Antonio Beccadelli di Bologna

Antonio Beccadelli of Bologna (c.1475-1513) was an Italian aristocrat, whose tragic love affair and secret marriage with Giovanna d'Aragona, Duchess of Amalfi, inspired several works of literature, most notably John Webster's The Duchess of Malfi and Lope de Vega's El mayordomo de la Duquesa Amalfi.

Sources

Information about the life of Antonio Beccadelli is mostly derived from Matteo Bandello's account of the events.[1] Bandello probably knew Beccadelli personally when the latter was living in Milan.[2] Despite some elements of poetic licence (including portraying himself under the name Delio), Bandello's basic account is supported by contemporary literature such as Camillo Tutini's Chronicle,[3] and the genealogical works of Scipione Ammirato.[4]

Life

Beccadelli was the son of Antonino Beccadelli and Giulia di Sangro, and grandson of the famous humanist Antonio Beccadelli, known as Panormita. His paternal grandfather had been inducted into the ranks of the aristocracy of Naples by Alfonso V in 1450. Despite belonging to the city aristocracy, and his impressive personal qualities, Beccadelli was not of sufficient social status to aspire to the hand of a woman of royal blood such as Giovanna d'Aragona.[5]

Beccadelli became the estate manager of Frederick, King of Naples from 1494. When Frederick surrendered to the French (1501), Beccadelli retired to private life in Naples with an annual pension of about a thousand ducats. By 1498 he was working as the estate manager of Giovanna d'Aragona, the young widow of Alfonso I, Duke of Amalfi, who had a young son born after her husband's death. The two soon became intimately involved and were married secretly, having two children.[5] The Duchess chose to make the marriage public in November 1510, when she travelled with a large retinue on a pigrimage to Santa Maria of Loreto.[2] In fact the Duchess went to Ancona to join Antonio.[6]

When the marriage became known to Giovanna's brother, Cardinal Luigi d'Aragona he made his disapproval of the relationship sufficiently clear that the Duchess and her family chose to travel to Siena.[2][3] The Duchess was captured on her way between Siena and Venice, and was imprisoned with her maid and two sons by Beccadelli in a tower to Amalfi, where they all disappeared, probably murdered, though this did not become known until many years later. Beccadelli, unaware of the fate of his wife and children, took refuge in Milan. For some time he remained under the protection of Silvio Savelli. He then entered the service of Gian Francesco Acquaviva, Marquis of Bitonto. Finally he was assassinated by three murderers sent by the Cardinal, led by Daniele Bozolo. It is unclear whether this happened in Milan or Padua.[7]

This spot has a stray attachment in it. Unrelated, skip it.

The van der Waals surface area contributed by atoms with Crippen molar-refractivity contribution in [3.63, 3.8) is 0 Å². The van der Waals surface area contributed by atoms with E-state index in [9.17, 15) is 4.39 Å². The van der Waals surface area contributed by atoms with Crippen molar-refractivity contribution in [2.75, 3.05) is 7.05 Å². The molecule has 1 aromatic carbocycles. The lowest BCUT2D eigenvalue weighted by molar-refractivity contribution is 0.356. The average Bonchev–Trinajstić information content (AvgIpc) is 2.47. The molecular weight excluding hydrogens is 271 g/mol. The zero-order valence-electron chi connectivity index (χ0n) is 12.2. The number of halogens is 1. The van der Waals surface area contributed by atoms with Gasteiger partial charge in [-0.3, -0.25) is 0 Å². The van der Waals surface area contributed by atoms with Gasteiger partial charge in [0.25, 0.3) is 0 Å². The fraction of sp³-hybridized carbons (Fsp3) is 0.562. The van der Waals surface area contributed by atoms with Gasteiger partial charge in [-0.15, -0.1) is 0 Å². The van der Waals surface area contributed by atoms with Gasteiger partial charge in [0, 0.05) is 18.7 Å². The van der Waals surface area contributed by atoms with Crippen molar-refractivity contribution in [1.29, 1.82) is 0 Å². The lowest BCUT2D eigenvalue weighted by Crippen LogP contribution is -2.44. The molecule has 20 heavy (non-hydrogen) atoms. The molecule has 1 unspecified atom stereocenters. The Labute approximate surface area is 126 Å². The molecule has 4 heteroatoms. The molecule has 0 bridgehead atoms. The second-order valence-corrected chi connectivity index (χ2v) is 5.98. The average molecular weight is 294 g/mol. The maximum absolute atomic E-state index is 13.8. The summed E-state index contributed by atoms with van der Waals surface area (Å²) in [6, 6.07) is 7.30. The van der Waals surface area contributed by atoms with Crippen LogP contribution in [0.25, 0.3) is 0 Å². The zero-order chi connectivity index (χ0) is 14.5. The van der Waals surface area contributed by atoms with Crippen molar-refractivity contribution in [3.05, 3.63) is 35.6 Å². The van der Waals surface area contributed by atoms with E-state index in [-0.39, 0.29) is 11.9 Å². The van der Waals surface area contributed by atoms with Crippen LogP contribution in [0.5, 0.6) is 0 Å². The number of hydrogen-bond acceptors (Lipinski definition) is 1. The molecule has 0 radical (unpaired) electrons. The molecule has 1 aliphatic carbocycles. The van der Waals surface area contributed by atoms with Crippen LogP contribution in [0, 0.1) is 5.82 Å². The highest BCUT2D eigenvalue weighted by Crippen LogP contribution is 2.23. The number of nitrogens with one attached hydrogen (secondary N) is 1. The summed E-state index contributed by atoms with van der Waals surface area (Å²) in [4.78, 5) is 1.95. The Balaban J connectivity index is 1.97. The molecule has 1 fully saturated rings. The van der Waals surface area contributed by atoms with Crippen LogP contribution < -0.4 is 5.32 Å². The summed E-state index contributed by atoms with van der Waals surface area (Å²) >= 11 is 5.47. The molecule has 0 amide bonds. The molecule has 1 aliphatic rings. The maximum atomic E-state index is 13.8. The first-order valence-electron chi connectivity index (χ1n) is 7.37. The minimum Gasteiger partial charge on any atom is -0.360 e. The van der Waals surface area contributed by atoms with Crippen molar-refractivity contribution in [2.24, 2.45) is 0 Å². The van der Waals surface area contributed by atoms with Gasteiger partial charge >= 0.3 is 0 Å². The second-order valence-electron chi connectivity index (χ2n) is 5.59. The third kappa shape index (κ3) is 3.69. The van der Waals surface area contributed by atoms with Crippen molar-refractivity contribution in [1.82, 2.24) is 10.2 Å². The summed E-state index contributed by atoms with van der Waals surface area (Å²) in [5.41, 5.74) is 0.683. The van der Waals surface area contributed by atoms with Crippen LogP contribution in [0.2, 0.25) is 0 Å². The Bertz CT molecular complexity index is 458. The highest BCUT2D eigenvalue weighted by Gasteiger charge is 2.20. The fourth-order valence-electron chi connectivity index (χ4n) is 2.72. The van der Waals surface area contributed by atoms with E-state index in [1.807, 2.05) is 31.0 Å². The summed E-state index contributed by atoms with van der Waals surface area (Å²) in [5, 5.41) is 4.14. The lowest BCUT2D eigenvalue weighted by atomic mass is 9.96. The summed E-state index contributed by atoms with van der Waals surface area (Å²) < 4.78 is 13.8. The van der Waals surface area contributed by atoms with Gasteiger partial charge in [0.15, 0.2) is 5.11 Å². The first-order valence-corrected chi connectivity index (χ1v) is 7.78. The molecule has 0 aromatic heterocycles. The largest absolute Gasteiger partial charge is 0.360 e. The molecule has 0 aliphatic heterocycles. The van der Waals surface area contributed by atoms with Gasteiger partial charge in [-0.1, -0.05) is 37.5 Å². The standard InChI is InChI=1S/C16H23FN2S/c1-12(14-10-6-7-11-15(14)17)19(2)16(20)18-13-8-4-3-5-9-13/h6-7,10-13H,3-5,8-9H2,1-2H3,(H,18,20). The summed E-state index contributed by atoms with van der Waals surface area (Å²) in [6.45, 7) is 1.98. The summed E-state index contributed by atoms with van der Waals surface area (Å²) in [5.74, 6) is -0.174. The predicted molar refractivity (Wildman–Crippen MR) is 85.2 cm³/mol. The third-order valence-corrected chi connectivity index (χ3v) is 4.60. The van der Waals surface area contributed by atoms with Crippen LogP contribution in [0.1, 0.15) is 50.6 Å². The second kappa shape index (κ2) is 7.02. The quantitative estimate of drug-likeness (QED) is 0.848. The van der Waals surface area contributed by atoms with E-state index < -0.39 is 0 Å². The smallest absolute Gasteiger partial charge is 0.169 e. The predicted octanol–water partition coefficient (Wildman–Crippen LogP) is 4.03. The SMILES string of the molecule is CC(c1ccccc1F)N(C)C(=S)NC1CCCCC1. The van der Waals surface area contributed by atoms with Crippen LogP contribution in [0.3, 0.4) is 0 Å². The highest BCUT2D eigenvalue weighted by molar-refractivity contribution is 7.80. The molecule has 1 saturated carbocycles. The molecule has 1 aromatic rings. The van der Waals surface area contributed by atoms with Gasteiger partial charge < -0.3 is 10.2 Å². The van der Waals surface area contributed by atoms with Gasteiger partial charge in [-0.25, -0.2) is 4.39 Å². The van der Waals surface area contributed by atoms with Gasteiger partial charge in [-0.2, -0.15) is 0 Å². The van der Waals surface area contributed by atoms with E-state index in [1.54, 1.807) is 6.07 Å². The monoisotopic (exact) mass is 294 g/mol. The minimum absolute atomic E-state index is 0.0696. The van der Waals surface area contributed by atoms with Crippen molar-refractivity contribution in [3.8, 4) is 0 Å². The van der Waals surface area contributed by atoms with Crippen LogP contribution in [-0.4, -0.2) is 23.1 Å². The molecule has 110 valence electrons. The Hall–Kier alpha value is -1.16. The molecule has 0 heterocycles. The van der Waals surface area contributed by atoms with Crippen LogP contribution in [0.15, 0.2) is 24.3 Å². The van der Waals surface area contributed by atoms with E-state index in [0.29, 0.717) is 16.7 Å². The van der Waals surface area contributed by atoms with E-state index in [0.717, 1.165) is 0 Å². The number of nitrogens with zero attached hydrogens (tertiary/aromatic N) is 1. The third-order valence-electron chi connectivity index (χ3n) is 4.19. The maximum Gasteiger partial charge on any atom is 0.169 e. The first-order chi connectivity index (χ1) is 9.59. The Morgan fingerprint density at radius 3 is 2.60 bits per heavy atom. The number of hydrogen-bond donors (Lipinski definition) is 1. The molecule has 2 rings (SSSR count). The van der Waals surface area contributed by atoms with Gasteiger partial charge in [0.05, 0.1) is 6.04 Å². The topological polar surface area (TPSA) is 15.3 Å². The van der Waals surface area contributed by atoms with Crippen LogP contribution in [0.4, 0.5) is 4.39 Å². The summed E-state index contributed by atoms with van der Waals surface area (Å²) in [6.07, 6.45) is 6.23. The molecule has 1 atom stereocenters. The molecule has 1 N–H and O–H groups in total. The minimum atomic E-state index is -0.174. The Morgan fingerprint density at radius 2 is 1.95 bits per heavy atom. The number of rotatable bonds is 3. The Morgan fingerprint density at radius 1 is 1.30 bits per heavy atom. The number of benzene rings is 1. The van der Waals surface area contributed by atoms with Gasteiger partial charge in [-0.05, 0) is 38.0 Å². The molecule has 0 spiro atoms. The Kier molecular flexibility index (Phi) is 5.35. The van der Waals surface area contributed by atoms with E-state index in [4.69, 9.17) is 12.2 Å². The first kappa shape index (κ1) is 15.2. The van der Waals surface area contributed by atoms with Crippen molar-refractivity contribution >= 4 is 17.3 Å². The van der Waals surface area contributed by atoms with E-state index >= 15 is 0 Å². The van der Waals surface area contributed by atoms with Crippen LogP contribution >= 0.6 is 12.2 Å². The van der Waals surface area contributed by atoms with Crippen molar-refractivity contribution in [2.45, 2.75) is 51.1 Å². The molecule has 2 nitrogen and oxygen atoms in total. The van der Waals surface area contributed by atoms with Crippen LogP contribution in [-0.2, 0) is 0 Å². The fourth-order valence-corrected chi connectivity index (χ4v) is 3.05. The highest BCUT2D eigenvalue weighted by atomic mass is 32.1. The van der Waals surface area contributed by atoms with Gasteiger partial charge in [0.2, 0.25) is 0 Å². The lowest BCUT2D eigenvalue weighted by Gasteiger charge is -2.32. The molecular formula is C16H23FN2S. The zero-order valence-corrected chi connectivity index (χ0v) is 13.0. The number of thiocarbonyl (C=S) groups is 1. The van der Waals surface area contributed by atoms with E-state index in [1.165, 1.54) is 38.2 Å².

In literature

The tragic story has inspired many literary works, taking their account of events from Matteo Bandello's version. These include:

  • The Palace of Pleasure, 1566, by William Painter
  • The Duchess of Malfi, by John Webster
  • El mayordomo de la Duquesa Amalfi by Lope de Vega

References

  1. ^ Matteo Bandello, ┬źIl signor Antonio Bologna sposa la duchessa di Malfi e tutti dui sono ammazzati┬╗, Novelle, Novella XXVI. In: La prima parte de le novelle del Bandello. Tomo secondo, Londra: presso Riccardo Bancker (i.e. Livorno: Tommaso Masi), 1791, pp. 212 ff.
  2. ^ a b c Leah Marcus (ed), The Duchess of Malfi, Bloomsbury, pp.17ff.
  3. ^ a b Giacomo Della Morte, Cronica di Napoli di Notar Giacomo; pubblicata per cura di Paolo Garzilli, Napoli: Stamperia Reale, 1845, pp. 331
  4. ^ Scipione Ammirato, Delle famiglie nobili napoletane di Scipione Ammirato parte prima, le quali per leuar'ogni gara di precedenza sono state poste in confuso, In Fiorenza: appresso Giorgio Marescotti, 1580, II, pp. 49-50.
  5. ^ a b Felicita De Negri, ┬źDI BOLOGNA, Antonio┬╗. In: Dizionario Biografico degli Italiani, Vol. IX, Roma: Istituto dell'Enciclopedia Italiana, 1968.
  6. ^ Charles R. Forker, Skull beneath the Skin: The Achievement of John Webster, Southern Illinois University Press, Carbondale, IL., 1986, p.115.
  7. ^ Matteo Camera, Memorie storico-diplomatiche dell'antica città e Ducato di Amalfi: cronologicamente ordinate e continuate sino al secolo XVIII, Salerno: Stabilimento Tipografico Nazionale, 1876, pp. 81-82.

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